So now it’s serious. Until late afternoon yesterday, a distinctly underwhelmed nation was bracing itself for four months of campaigning about the merits or otherwise of British membership of the European Union. For other than a minority of hardy souls, who know that the June 23 vote goes to the very heart of what kind of country we are, the referendum was placed squarely in a box marked “important but boring”. That all changed on a North London pavement when an unusually well scrubbed Boris Johnson announced to the media that he was, after all, an Outer.
Game on. Now the future is not just a wrangle over the merits of the Prime Minister’s Brussels “triumph” in checking the ambitions of virile Polish plumbers with large families back in Warsaw to grow fat on the backs of UK taxpayers. Nor is it just about the vital if well worn arguments over sovereignty, our powers over immigration or access to European markets. Johnson’s entry to the fray means a far more visceral and immediate kind of power hangs in the balance – the power to lead the country.
For all his protestations to the contrary, David Cameron knows that his premiership is on the line. It is inconceivable that he could lose a referendum on his country’s destiny – a referendum he called and one predicated on a renegotiation he led – and survive as Prime Minister. Defeat would be a humiliation and a shell-shocked Conservative Party would demand a new Prime Minister to put the political apple cart back on its wheels.
Up to 5 pm in Islington yesterday, the assumption in the Westminster Village was that Cameron – seen now as something of an electoral miracle worker after his Scottish and general election victories – would see off the motley crew of Brexiteers. Sure, the people are angry, especially about mass immigration that crushes their wages at the bottom end and clogs their schools, hospitals and clinics. But with the establishment clearly lined up behind Remain (the leaders of the two main parties, three quarters of the Cabinet and apparently all the Shadow Cabinet, big business, the unions mostly, the Foreign Office, Whitehall etc) the expectation was that Cameron would prevail, so paving the way for him to hand the keys to No 10 to his buddy and political ally George Osborne some time in 2019.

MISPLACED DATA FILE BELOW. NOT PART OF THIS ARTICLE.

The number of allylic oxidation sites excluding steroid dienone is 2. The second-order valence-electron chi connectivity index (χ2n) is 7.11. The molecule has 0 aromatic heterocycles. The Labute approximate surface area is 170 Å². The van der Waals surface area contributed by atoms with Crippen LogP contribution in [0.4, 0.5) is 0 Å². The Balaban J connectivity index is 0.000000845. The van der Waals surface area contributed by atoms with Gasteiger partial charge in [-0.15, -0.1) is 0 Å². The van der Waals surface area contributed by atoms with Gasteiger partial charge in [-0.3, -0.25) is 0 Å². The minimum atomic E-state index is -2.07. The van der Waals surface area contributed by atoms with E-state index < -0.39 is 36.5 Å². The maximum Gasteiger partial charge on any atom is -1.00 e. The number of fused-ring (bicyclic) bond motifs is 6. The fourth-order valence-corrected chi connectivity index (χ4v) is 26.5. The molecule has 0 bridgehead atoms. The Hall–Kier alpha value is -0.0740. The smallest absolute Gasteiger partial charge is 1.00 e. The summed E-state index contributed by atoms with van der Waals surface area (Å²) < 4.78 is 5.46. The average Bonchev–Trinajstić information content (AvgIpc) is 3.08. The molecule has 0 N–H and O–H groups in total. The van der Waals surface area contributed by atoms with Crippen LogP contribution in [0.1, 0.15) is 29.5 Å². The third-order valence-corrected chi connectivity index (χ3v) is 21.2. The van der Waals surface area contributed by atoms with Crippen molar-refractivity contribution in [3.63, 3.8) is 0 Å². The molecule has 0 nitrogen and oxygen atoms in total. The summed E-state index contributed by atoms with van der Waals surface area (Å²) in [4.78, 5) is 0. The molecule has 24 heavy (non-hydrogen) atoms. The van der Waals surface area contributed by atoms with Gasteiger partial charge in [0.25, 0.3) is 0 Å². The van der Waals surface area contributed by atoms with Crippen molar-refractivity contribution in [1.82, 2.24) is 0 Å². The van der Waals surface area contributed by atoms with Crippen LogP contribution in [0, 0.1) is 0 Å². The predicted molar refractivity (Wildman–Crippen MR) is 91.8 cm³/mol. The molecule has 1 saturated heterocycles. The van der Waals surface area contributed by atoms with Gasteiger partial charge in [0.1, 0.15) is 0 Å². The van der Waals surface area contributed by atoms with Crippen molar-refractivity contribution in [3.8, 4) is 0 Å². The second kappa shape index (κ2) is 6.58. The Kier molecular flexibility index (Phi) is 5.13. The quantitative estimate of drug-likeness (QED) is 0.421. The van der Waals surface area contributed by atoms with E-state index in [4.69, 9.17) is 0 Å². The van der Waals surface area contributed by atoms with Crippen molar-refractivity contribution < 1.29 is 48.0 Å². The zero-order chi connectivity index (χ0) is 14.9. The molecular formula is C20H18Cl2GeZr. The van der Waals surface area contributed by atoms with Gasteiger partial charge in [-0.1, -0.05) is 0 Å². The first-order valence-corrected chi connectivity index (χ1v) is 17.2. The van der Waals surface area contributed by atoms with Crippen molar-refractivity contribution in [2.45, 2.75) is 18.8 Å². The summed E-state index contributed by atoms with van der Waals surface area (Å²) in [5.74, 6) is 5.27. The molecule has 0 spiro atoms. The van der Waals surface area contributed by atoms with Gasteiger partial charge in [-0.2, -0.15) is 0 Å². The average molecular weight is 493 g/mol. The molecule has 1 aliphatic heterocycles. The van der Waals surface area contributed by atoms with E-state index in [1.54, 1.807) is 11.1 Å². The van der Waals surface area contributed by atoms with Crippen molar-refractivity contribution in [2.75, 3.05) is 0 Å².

None of that conventional wisdom applies any more. Boris – or “BoGo” as he will be known henceforth – is the most popular politician in the land. He has twice won the mayoralty in a city that seems to move further to the left as its wealth and population, swelled hugely by immigration, grows. If Cameron is a seen as an election winner, Boris looks unstoppable. The Prime Minister (and Osborne) have a fight on their hands now.
Cameron will be incandescent at what he regards as Boris’s opportunism. He and his allies have been making great efforts to woo the London mayor, promising virtually any Cabinet job he wants in return for joining the Remain campaign and marshalling the City of London behind the Prime Minister’s bid to go down in history as the man who settled the European question. A whiff of that appeared last night with the revelation that Boris emailed his intentions to the Prime Minister on Saturday and then texted him just nine minutes before he took to the airwaves.
Then there was the dinner at Boris’s home last Tuesday with Michael Gove, once a prime mover in Cameron’s Notting Hill set but now seemingly estranged after his abrupt dismissal as Education Secretary at the behest of election guru Lynton Crosby. The Mail on Sunday’s splash about a “secret plot” involving Gove and BoGo was last night looking prophetic.
Gove has published an eloquent commentary on his reasons for wanting to quit the EU, in which sovereignty – the right of the British people to decide their own laws free from foreign interference-loomed large. Perhaps it was no coincidence that Boris made similar points yesterday as he explained his decision to break with Brussels, adding that Cameron’s deal did not amount to fundamental reform.
As Boris put it: “Sovereignty is people’s ability – the ability of the public – to control lives and to make sure that the people they elect are able to pass the laws that matter to them. The trouble is, with Europe that is being very greatly eroded.
“You have got a supreme judicial body in the European Court of Justice that projects down on this 500 million-people territory a single unified judicial order from which there is absolutely no recourse.
“In my view, that has been getting out of control. There is too much judicial activism, there is too much legislation coming from the EU.”
The odds have been evened up. This may well turn out to be the people’s army versus the politicians, as Nigel Farage likes to say, but every army needs its generals and in the cerebral Gove, the political celebrity Johnson and the supremely fluent, irrepressible and highly knowledgeable Farage, the troops have people they can follow.
Gove, Johnson, Farage, Priti Patel, Iain Duncan Smith, David Davis, Liam Fox, Owen Paterson and others versus who exactly? Cameron, Osborne, Philip Hammond, Theresa May (though her heart does not seem to be in it), and former prime ministers Blair, Brown and Major (although they are much diminished figures). Corbyn, even if he can be persuaded to stop blathering on about “poverty in Europe”, won’t be much of an asset – and history teaches us he is really an Outer anyway.
All of a sudden it is looking like a fair fight. A battle over Europe, yes, but also a battle for the supreme political prize. How many ambitious young Tory MPs might even now be reconsidering their position on Brexit? No one wants to be on the losing side, after all.